Dr. MUMFORD. This is for an entirely different purpose, Mr. Chairman. Beginning with the Processing Department, I referred yesterday to the Serial Record Division that we have. It records periodicals, journals, and serials in all form. It provides a central control, which is indispensable to being able to know whether we have a particular serial and information about its location. As more and more materials are published, this file grows larger. We have developed large arrearages in material awaiting to be checked into the file and new titles waiting to be cataloged. The file has not been edited, that is, checked and brought up to date. It is badly in need of editing. We have not been able to claim issues that we are not receiving. We have no manpower to do it. There are many gaps in the collections which should be filled. I would ask, if I may, that several pages relating to this, since it is a large group of positions, be placed in the record.

Mr. ANDREWS. They are already in the record

Dr. MUMFORD. I was thinking of pages 24 to 31, which give a more elaborate explanation of each one of these operations, of checking the serials in when we already have titles, cataloging new titles, editing the record, and claiming issues from publishers which have not been received, or trying to obtain missing issues to fill gaps. This is one of the most important records in the Library. It is the most complete record of serials in the Nation. It serves not only the Library of Congross but other libraries in providing information about serials.

(The pages follow :)

A. Serial Record Division. Because of the fast-changing nature of many fields of knowledge today and the reliance of most of the physical and social sciences on current periodical literature, the Library's Serial Record is of critical importance. The Serial Record Division maintains this file of data on over 600,000 (five GS-3 arrangers and three GS-5 card preparation assistants) are requested ; the Filing Section now has 32 employees, and 16 more (fifteen GS-6 catalog filers and one supervisor) are requested.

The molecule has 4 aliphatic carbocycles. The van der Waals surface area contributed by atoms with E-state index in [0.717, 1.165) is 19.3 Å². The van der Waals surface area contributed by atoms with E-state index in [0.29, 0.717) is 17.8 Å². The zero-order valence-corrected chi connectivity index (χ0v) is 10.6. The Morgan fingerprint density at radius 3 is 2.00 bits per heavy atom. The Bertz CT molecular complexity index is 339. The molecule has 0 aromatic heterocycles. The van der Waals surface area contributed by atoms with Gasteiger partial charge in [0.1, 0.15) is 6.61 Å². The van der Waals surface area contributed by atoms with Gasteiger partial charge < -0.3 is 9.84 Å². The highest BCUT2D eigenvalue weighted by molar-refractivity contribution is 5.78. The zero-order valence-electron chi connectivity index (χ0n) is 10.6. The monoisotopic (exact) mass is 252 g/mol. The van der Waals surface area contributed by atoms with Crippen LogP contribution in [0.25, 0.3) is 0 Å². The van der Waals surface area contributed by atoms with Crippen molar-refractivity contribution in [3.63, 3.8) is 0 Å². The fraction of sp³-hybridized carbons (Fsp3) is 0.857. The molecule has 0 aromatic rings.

Mr. ANDREWS. What is the total number of positions currently authorized ?

Dr. MUMFORD. For this particular operation?

Mr. ANDREWS. Let me ask the question again. What is the total number of positions currently authorized ?

Mr. ROSSITER. 2,644.
Mr. ANDREWS. How many new jobs are you requesting overall ?
Mr. ROSSITER. 332.
Mr. ANDREWS. You are requesting 332 new positions overall.
Mr. RossITER. Yes, sir.

Mr. ANDREWS. If granted, you would have total authorized positions of 2,976?

Mr. ROSSITER. That is right.

Dr. MUMFORD. That includes 172 native personnel that are employed abroad and paid in foreign currencies.

Ár. ANDREWS. How many vacancies do you have as of some recent reporting date?

Mr. LORENZ. Fifty-three in the Library of Congress general appropriation.

Mr. ANDREWS. Are any of the new positions requested currently funded from other sources ?

Dr. MUMFORD. No, sir.

Mr. ANDREWS. Are any of these new positions related to the establishment of new programs?

Dr. MUMFORD. We mentioned two positions in connection with automation. That is not a new program. That is simply increasing the present program. I do not think a single one relates to the establishment of a new program Mr. ANDREWS. Where would these new people be housed?